Digital politics


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  • Howard Dean: “Super PACs have made a grassroots campaign less effective,” he says. “You can still run a grassroots campaign but the problem is you can be overwhelmed now on television and by dirty mailers being sent out... It’s a very big change from 2008.”
  • “In Monday's Doonesbury comic strip, the character "Alex" typed: Saturday, September 13th, 10:35 a.m,. at the foot of the Space Needle. Everyone should link arms in an enormous circle, hop up and down, chanting "The Doctor is In." Roughly 100 people chanted The doctor is in! The doctor in! The doctor is in!" It lasted less than minute. “Putin reelection protest in St. Petersburg.Balurus – AlexanderLukashenko was reelected in 2006. People believed election was rigged and protested in Oktyabrskaya square by eating ice cream. Still, several arrested. Some 450 arrested in subsequent silent protests.
  • Digital politics

    1. 1. Digital Politics Trends 2012
    2. 2. “The power to coordinate otherwisedispersed groups will continue toimprove; new social tools are stillbeing invented, and however minorthey may seem, any tool thatimproves shared awareness or groupcoordination can be pressed intoservice for political means, becausethe freedom to act in a group isinherently political.”- Clay Shirky, Here Comes Everybody (2008)
    3. 3. What are some of thetrends you are seeing inthe world of „digital‟politics today?
    4. 4. Online Fundraising• 2004 Presidential election – Kerry collected $82 million between March and the end of July; Bush raised $17 million (Vaccari 2008)• 2008 Presidential election – Obama raises an estimated $500 million online (Huffington Post, 2011)• 2012 be determined – Will the SuperPACs derail grassroots campaigns?
    5. 5. “Friendraising”• Votizen is a new social network for voters• The idea is to get “friend s to persuade friends” to vote versus “buying votes”• Over 540K voters registered on Votizen• Members can: – Connect with “voting” friends – Endorse candidates and causes – View voting records – Express their political viewsSource: Gannes, L. (2012) Votizen Gets a Celebrity Round of Funding to Connect Social Media and Politics. Retrievedfrom
    6. 6. Votizen Founder: David Benetti
    7. 7. Online AdvertisingIncreased online spendingby candidates:2012 election estimates --somewhere between $1 and$1.5 billion,up from $177 million in 2008.
    8. 8. Political Parody• “Emerging genre of political Twitter fakes”* Aka. “Fake politicians” • Generally follow the events/activities of the real politician in order to „tweet in character‟ • Have followers who are politically engaged • Most are in it for the humor – believing the political impact is low • Sometimes end up having real-life „interactions with their targets‟ • Some targets get backlash for trying to „shut down‟ the fakes*Wilson, J. (2011) Playing with Politics. London, England: Sage Publishing.
    9. 9. Online Political Satire• Mark Fiore• 2010 Pultizer Prize Winner• Online only – political cartoon satirist
    10. 10. Mark Fiore “Old vs. New”
    11. 11. Flash Mobs• Synchronized meet-ups in the real world• Invented by Bill Wasik (Harper‟s Magazine) as „street performance‟• At first, mostly harmless fun • Zombie walk in San Francisco • Silent dance party @ London‟s Victoria Station• Then, entered the political sphere • Cartoonist Gary Trudeau (Doonesbury) - Howard Dean flash mob in Seattle (2003)• And, rallied people to protest – Vladimir Putin reelection “Vova go home!” (2004) – Balurus election protest (2006) • Protesters stood silently eating ice cream – still several were arrested Photo courtesy of SmartMobs blog.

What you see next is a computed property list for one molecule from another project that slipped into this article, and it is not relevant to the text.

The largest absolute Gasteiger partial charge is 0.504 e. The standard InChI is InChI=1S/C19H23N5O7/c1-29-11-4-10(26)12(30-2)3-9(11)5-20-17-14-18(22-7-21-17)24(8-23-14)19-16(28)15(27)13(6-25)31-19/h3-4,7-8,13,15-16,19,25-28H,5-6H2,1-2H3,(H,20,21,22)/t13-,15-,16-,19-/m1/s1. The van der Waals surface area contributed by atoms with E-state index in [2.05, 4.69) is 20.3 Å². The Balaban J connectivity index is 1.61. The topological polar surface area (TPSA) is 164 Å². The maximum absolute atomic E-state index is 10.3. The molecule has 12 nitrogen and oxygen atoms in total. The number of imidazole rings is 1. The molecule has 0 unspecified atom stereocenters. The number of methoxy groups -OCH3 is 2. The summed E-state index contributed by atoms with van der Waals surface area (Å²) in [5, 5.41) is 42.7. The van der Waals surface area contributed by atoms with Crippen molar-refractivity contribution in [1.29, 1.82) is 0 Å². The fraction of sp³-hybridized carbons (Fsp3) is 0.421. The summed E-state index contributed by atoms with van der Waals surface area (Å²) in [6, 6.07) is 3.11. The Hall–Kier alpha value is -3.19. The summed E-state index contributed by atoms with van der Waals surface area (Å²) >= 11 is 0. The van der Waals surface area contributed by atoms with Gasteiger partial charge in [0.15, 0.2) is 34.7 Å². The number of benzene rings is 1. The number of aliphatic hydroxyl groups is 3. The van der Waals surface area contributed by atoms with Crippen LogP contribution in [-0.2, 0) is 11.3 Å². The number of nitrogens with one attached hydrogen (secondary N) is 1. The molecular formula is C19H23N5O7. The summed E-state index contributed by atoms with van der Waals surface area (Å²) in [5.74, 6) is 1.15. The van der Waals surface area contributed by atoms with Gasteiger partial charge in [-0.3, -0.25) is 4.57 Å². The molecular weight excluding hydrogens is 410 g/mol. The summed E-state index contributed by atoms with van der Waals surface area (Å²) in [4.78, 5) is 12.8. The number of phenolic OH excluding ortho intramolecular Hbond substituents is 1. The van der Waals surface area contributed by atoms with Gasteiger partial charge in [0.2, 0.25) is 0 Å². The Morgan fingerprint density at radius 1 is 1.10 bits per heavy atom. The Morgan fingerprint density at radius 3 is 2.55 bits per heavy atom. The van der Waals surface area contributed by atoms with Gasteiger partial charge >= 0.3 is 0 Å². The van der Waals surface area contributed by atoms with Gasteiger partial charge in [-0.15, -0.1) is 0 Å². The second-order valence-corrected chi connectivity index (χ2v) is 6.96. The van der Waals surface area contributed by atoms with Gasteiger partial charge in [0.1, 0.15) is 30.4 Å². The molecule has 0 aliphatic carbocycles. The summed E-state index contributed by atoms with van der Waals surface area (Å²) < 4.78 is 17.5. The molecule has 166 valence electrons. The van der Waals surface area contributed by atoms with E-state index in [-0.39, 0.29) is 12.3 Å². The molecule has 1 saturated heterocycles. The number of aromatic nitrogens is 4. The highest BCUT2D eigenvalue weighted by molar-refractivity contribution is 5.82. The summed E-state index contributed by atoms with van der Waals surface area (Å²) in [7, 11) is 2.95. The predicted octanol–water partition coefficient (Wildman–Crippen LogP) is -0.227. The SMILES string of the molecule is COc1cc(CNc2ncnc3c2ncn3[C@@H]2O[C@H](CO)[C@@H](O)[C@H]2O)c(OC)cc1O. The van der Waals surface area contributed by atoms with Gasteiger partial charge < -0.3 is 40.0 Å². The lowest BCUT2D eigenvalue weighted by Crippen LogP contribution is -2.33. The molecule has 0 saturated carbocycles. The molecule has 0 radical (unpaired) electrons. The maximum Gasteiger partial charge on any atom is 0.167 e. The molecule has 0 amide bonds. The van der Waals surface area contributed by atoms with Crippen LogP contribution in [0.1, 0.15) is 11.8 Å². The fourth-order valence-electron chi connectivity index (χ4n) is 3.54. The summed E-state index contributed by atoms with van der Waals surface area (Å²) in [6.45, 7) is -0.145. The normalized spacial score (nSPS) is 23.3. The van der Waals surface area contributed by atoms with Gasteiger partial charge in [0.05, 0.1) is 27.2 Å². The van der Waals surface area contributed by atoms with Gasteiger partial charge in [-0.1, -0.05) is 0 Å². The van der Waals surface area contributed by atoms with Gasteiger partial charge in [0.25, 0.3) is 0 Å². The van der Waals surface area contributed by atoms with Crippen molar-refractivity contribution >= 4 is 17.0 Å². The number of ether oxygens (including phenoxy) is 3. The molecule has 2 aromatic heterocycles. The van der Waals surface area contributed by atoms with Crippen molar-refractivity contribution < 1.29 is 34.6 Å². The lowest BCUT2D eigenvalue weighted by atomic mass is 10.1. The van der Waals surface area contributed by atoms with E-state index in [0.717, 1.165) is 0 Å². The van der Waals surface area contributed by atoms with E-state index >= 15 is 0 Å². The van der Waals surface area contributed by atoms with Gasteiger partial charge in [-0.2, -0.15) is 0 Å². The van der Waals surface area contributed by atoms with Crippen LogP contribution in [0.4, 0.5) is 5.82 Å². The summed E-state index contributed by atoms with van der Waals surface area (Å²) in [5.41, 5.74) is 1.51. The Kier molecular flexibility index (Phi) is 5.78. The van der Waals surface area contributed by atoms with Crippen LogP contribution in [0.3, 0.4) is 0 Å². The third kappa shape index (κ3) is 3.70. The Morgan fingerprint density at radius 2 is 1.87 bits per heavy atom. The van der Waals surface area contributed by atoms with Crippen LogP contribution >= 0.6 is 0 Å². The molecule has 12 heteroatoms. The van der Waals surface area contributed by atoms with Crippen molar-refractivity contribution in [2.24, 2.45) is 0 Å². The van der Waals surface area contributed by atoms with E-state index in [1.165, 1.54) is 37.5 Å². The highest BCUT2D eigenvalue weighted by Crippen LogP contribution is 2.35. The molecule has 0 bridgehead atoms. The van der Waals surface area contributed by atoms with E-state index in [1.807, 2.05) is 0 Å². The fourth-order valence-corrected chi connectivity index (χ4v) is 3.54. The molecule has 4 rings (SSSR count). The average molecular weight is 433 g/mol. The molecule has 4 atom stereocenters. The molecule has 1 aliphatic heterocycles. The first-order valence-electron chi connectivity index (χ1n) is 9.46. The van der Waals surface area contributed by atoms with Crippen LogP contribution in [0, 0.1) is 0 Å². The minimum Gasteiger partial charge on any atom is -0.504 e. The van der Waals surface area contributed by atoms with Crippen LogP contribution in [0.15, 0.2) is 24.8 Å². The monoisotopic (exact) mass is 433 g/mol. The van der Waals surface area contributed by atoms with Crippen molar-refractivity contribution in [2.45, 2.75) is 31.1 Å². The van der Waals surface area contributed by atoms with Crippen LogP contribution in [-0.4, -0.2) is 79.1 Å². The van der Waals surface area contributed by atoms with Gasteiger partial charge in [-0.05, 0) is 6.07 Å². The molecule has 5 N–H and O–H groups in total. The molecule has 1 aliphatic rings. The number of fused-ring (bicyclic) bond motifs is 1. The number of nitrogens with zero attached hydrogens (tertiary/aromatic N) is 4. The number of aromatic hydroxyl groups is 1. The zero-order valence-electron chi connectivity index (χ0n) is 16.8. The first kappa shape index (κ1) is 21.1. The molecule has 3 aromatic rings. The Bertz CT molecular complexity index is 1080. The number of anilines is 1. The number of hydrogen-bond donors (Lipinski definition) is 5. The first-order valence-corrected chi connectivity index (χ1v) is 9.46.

12. 12. Political Bloggers• Political bloggers use blogging as a means for political expression and social change• Why they do it:* } – An alternative perspective to mainstream media – Help society Extrinsic motivations – Inform people } – Formulate new ideas – Keep track of thoughts Intrinsic motivations – Let off steam• Impact? – 94% readers focus on views they already agree with *Ekdale, B., Namkoong, K. , Fung, T. (2010) Why Blog? London, England: Sage Publishing.
    13. 13. Truth…?!••
    14. 14. Sources• Ekdale, B., Namkoong, K. , Fung, T. (2010) Why Blog?: Exploring the motivations for blogging by popular American political bloggers. London, England: Sage Publishing.• Gannes, L. (2012) Votizen Gets a Celebrity Round of Funding to Connect Social Media and Politics. Retrieved from funding-to-connect-social-media-and-politics/• Luo, M. (2008) Small Online Contributions Add Up to Huge Fund-Raising Edge for Obama. Retrieved from• Shirky, C. (2008) Here Comes Everybody: The Power of Organizing without Organizations. New York, NY: Penguin Books. Kindle edition.• Thomas, K. (2011) Barack Obama 2012 Campaign To Go Beyond Email, Text . Retrieved from campaign_n_886280.html.• Veccari, C. (2008) From the air to the ground: the internet in the 2004 US presidential campaign. London, England: Sage Publishing.• Wilson, J. (2011) Playing with Politics: Political fans and Twitter faking in post-broadcast democracy. London, England: Sage Publishing.• Zepeda, A. (2003) Doonesbury Cartoon Sets Up Political Rally. Retrieved from
    15. 15. Appendix
    16. 16. Factoids• 75 million Americans went online for campaign-related activities in 2004• 52 percent went online to get information on candidates and issues• 35 % used email to discuss politics,• 11 %(about 13 million people) participated in online campaign activities such as making donations, signing up as volunteers, or learning about political events and rallies(Pew Internet and American Life Project, 2005).